Evelyn De Morgan
"Evelyn De Morgan is renowned for her oil paintings which are abundant with Pre-Raphaelite imagery, spiritualist symbolism and strong feminist undertones, but she also exhibited remarkable skills in drawing. The De Morgan Centre’s collections contain a significant number of Evelyn’s drawings and pastel studies for her paintings, which give a fascinating insight into her creative process.
In October 1991 a fire ravaged the Bourlet’s art storage unit where much of the De Morgan Foundation’s art collection was stored. In one night more than 15 paintings by Evelyn De Morgan and many other artworks were tragically destroyed – lost for future generations to admire. This exhibition will display drawings and studies for these lost paintings, alongside colour photographs taken during the preceding years in the art store, giving an unprecedented opportunity to discover more about these extraordinary works of art."
"William (1839-1917) and Evelyn (1855-1919) De Morgan were both highly respected artists in their own rights. They married in 1887 and in addition to their art, they became involved in many of the leading issues of the day including, prison reform, pacifism and spiritualism.
Spiritualism was a popular preoccupation of the upper-middle classes during the mid-nineteenth century and many influential figures of the art world, including GF Watts and John Ruskin, became interested. William De Morgan's mother Sophia was heavily involved within the movement and her published book From Matter to Spirit, became a standard work on the subject. William and Evelyn were heavily influenced by Sophia and this interest in spiritualism is profoundly apparent in Evelyn's later works. After their marriage Evelyn and William embarked on a long-term collaborative experiment with automatic writing. The result was a series of metaphorical and spiritual transcripts which they eventually published anonymously in 1909 under the title The Result of an Experiment. A copy of this work is in the British Library.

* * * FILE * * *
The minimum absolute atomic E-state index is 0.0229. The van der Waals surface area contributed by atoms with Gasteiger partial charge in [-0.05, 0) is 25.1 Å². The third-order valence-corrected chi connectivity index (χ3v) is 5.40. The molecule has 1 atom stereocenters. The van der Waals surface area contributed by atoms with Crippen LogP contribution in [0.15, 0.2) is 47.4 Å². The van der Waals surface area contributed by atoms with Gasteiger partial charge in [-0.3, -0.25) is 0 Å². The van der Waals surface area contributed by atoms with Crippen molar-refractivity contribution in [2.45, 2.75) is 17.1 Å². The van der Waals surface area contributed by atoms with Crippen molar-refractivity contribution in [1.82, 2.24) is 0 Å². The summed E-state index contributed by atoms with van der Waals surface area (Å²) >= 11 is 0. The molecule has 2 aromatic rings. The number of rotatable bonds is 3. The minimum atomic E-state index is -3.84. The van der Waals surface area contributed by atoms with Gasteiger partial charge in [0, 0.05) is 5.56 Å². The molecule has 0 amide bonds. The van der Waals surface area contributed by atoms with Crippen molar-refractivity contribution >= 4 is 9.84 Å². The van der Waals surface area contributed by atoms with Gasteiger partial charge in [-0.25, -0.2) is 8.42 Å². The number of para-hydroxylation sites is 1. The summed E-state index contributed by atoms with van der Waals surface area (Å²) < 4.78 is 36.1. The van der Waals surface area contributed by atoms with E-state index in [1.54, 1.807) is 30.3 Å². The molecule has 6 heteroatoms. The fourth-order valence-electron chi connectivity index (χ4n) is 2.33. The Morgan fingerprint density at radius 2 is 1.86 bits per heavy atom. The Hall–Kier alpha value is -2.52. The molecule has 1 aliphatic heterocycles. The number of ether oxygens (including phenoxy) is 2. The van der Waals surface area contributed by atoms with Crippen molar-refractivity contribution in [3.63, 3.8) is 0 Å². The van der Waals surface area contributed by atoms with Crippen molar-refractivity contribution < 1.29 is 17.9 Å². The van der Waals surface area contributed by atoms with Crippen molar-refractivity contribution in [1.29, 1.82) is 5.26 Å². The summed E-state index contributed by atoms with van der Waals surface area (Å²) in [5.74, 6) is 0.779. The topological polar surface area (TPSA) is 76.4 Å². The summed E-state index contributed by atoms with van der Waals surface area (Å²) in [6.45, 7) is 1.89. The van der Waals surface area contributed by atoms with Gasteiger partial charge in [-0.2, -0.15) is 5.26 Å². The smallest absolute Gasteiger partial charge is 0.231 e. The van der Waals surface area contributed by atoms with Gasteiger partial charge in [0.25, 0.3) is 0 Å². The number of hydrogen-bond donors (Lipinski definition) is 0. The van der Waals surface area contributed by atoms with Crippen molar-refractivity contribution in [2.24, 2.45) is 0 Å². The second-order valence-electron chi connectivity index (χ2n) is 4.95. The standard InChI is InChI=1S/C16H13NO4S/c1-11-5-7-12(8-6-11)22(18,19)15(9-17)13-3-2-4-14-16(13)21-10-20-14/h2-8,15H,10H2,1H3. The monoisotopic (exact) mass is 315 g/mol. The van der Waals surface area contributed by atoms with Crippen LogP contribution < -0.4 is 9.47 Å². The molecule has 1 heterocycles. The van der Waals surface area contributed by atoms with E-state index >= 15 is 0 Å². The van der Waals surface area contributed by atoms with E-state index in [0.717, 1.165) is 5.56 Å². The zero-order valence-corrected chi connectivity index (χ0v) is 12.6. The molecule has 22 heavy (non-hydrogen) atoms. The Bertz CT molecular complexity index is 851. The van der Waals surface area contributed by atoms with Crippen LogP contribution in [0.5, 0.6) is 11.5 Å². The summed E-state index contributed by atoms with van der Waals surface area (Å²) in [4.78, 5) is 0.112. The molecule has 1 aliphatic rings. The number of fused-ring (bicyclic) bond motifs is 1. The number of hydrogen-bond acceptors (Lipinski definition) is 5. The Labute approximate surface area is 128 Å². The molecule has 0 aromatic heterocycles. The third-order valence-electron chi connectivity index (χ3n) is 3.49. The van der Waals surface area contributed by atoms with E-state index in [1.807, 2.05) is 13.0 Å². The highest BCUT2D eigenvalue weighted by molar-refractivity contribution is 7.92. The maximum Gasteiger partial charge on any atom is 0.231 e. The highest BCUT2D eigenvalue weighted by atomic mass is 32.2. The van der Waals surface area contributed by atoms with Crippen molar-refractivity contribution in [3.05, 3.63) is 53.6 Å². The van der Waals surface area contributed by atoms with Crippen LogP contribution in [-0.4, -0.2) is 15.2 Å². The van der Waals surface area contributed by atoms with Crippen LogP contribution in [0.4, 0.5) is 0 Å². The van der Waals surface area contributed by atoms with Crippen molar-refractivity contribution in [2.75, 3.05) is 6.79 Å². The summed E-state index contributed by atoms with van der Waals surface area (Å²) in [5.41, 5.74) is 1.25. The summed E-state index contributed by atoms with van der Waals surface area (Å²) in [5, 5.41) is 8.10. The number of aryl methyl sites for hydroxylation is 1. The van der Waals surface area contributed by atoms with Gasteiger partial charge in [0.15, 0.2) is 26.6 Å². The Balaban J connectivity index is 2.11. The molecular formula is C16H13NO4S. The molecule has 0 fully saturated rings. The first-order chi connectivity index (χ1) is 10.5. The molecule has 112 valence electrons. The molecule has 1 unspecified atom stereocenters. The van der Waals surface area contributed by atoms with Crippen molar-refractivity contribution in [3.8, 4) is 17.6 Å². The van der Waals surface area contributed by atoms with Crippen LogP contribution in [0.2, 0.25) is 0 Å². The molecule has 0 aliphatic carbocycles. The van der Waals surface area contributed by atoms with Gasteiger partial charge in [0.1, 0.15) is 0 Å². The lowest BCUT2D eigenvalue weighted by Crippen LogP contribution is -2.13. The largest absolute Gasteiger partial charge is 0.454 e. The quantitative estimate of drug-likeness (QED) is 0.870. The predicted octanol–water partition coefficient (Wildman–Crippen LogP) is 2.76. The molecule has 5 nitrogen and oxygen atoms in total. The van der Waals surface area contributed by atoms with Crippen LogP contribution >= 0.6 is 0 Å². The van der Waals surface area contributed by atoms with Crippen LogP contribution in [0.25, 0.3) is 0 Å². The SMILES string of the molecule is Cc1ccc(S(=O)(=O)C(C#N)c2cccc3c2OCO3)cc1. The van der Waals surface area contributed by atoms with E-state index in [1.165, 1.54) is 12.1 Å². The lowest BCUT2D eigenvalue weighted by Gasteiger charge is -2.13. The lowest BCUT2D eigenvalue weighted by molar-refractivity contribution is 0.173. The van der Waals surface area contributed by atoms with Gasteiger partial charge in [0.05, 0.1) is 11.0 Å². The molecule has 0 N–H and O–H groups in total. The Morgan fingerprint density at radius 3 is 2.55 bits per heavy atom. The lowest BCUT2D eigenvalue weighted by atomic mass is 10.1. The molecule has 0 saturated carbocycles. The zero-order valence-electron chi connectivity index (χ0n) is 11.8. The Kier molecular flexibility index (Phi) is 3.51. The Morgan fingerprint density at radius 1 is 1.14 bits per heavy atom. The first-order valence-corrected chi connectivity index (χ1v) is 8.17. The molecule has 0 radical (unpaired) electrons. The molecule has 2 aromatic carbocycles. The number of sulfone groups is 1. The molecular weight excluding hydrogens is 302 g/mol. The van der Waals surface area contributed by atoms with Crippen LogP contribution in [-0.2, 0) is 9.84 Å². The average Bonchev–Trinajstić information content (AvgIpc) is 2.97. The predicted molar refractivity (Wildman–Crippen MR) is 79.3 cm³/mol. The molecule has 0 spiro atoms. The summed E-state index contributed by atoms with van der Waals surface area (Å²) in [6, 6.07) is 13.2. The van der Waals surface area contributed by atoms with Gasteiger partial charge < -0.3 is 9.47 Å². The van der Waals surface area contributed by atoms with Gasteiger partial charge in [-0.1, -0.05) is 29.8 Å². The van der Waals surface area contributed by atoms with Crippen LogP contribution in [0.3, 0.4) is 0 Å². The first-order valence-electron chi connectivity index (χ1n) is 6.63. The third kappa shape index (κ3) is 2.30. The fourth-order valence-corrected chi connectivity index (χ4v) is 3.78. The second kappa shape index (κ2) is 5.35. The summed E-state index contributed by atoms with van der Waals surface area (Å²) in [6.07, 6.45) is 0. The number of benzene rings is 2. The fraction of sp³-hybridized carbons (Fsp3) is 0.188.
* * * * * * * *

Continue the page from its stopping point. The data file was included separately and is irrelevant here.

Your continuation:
Together they were also involved with the Suffragette movement. Evelyn was a signatory for the "Declaration in Favour of Women's Suffrage" in 1889 and William showed his support by serving as Vice President of the "Men's League for Women's Suffrage" in 1913.
They were described by Sir Edward Poynter (President of the Royal Academy) as "...two of the rarest spirits of the Age."